With respect to the concentration values we measured in the Solfatara volcano emission, on the day of our measurements (10 march 2005) the CO trace is found to be 3 ppm (±10%), which agrees rather well with the previously reported 2 ppm value . Instead, previous methane concentrations from the same work are much larger (250 ppm) than what found by us (76 ppm), which we believe to be within 10% of the real value. In particular we can exclude alteration of the concentration of this unpolar and insoluble species due to our fumarole dried gas sampling scheme. Since our measurements are made after water vapour removal, these concentrations are to be taken as relative to CO2, this being the major remaining component (98%) in the dried gas. This discrepancy could also indicate an intrinsic large decrease of methane emission by Solfatara volcano over the 20 years elapsed since the previous determination .
Detection limits (1 standard deviation) achieved for CO, CH4 and NH3 are 16 ppb, 0.4 ppm, and 14 ppb respectively at a 8Hz rate. However, the methane absorption lines exploited here are not the most intense in the spectral range accessible with this laser. If we allow time (~10–20 s) to switch from an ‘optimal’ spectral region to another by changing the laser temperature, the detection limit for CH4 can be lowered by a factor of 10.
Thanks to the small sample volume the time resolution was ~0.5 s, still limited by sample exchange time. For demanding applications such as eddy correlation measurements this can be easily improved to 0.1 s by increasing the flow rate, which was here only about 200 sccm. Sample volume could also be reduced (to about 10 cm3) and the scan rate increased.
It should be remarked that after choosing a convenient spectral region and determining those lineshape parameters which do not change during sample measurements (linewidths, relative line positions…), a constrained multiline Voigt fit is sufficiently fast that we could recently include it in our data acquisition program to deliver concentrations directly during measurement without degrading the data rate.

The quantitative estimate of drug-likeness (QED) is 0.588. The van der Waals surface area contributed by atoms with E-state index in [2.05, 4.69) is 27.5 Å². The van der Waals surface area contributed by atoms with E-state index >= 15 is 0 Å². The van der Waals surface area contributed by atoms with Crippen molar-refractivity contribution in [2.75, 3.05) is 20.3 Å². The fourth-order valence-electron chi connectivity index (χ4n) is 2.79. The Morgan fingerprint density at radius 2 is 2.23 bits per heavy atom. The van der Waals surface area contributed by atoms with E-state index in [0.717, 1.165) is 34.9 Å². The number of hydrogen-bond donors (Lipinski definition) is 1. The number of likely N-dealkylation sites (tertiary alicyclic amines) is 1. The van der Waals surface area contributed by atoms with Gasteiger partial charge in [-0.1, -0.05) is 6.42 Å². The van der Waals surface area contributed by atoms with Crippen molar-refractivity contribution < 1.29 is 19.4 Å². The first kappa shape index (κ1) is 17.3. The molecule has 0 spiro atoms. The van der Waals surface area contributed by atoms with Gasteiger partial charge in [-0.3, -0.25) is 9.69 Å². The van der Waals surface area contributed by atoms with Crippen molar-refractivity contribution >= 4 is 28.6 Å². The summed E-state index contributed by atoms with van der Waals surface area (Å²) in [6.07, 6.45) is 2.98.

The performance of this instrument was recently significantly improved. A new set of high reflectivity mirrors (Layertec, Germany) yielded a 3 times larger cavity finesse while parasitic fringes were reduced by carefully damping stray light reflections (on black paper surfaces). The current noise equivalent absorption is close to 10-9/cm on single scans (taken at 8Hz rate), which is practically the same we achieved at telecom wavelengths with a cavity of similar finesse .
Finally, OF-CEAS could be applied to detect other species of interest for volcanic monitoring. Considering the availability of DFB diode lasers in the range 1–2 µm and up to 2.7 µm HITRAN simulations permit to estimate, for example, the following detection limits: 1 ppm for SO2 and H2S (at 2.45 µm), 10 ppb for HBr (1.96 µm), 1 ppb for HCl (1.74 µm), and even 10 ppt for HF (again at 2.45 µm).
Financial support by the Bureau of Industrial Relations of the University J. Fourier of Grenoble is gratefully acknowledged, together with the grant NMAC108 by CNRS/Ministère de la Recherche (programme ACI 2002).